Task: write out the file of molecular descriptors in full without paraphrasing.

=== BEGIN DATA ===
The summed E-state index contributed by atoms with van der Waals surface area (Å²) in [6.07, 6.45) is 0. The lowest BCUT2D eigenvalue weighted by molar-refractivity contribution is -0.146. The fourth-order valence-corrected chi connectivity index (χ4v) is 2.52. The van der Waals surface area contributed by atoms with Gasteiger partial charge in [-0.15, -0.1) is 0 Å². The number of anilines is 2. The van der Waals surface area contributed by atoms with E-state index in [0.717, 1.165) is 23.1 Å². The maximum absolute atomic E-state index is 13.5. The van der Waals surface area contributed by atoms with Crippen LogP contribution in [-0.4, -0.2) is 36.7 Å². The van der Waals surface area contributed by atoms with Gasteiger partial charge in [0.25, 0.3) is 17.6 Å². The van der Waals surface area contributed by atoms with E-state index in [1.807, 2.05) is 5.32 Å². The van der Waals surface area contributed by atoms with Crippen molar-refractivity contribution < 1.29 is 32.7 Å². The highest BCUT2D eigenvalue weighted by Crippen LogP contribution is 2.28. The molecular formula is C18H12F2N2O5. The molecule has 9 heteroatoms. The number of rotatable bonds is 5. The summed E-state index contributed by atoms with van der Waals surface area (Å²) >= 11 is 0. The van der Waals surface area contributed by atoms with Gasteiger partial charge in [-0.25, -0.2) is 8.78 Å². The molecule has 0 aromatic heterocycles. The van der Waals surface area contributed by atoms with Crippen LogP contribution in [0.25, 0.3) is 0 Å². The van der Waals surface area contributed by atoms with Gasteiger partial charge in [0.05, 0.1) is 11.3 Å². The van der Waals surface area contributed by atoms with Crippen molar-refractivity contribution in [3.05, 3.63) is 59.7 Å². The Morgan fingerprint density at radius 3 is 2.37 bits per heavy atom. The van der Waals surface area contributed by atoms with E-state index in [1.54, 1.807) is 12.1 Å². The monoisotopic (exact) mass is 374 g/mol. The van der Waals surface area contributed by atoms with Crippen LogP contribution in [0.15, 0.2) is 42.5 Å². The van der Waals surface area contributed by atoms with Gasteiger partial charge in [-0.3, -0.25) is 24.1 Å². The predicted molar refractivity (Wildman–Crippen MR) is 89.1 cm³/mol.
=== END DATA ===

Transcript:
The summed E-state index contributed by atoms with van der Waals surface area (Å²) in [6.07, 6.45) is 0. The lowest BCUT2D eigenvalue weighted by molar-refractivity contribution is -0.146. The fourth-order valence-corrected chi connectivity index (χ4v) is 2.52. The van der Waals surface area contributed by atoms with Gasteiger partial charge in [-0.15, -0.1) is 0 Å². The number of anilines is 2. The van der Waals surface area contributed by atoms with E-state index in [0.717, 1.165) is 23.1 Å². The maximum absolute atomic E-state index is 13.5. The van der Waals surface area contributed by atoms with Crippen LogP contribution in [-0.4, -0.2) is 36.7 Å². The van der Waals surface area contributed by atoms with Gasteiger partial charge in [0.25, 0.3) is 17.6 Å². The van der Waals surface area contributed by atoms with E-state index in [1.807, 2.05) is 5.32 Å². The van der Waals surface area contributed by atoms with Crippen molar-refractivity contribution < 1.29 is 32.7 Å². The highest BCUT2D eigenvalue weighted by Crippen LogP contribution is 2.28. The molecular formula is C18H12F2N2O5. The molecule has 9 heteroatoms. The number of rotatable bonds is 5. The summed E-state index contributed by atoms with van der Waals surface area (Å²) >= 11 is 0. The van der Waals surface area contributed by atoms with Gasteiger partial charge in [-0.25, -0.2) is 8.78 Å². The molecule has 0 aromatic heterocycles. The van der Waals surface area contributed by atoms with Crippen LogP contribution in [0.25, 0.3) is 0 Å². The van der Waals surface area contributed by atoms with Gasteiger partial charge in [0.05, 0.1) is 11.3 Å². The van der Waals surface area contributed by atoms with Crippen molar-refractivity contribution in [3.05, 3.63) is 59.7 Å². The Morgan fingerprint density at radius 3 is 2.37 bits per heavy atom. The van der Waals surface area contributed by atoms with E-state index in [1.54, 1.807) is 12.1 Å². The monoisotopic (exact) mass is 374 g/mol. The van der Waals surface area contributed by atoms with Crippen LogP contribution in [0.15, 0.2) is 42.5 Å². The van der Waals surface area contributed by atoms with Gasteiger partial charge in [-0.3, -0.25) is 24.1 Å². The predicted molar refractivity (Wildman–Crippen MR) is 89.1 cm³/mol.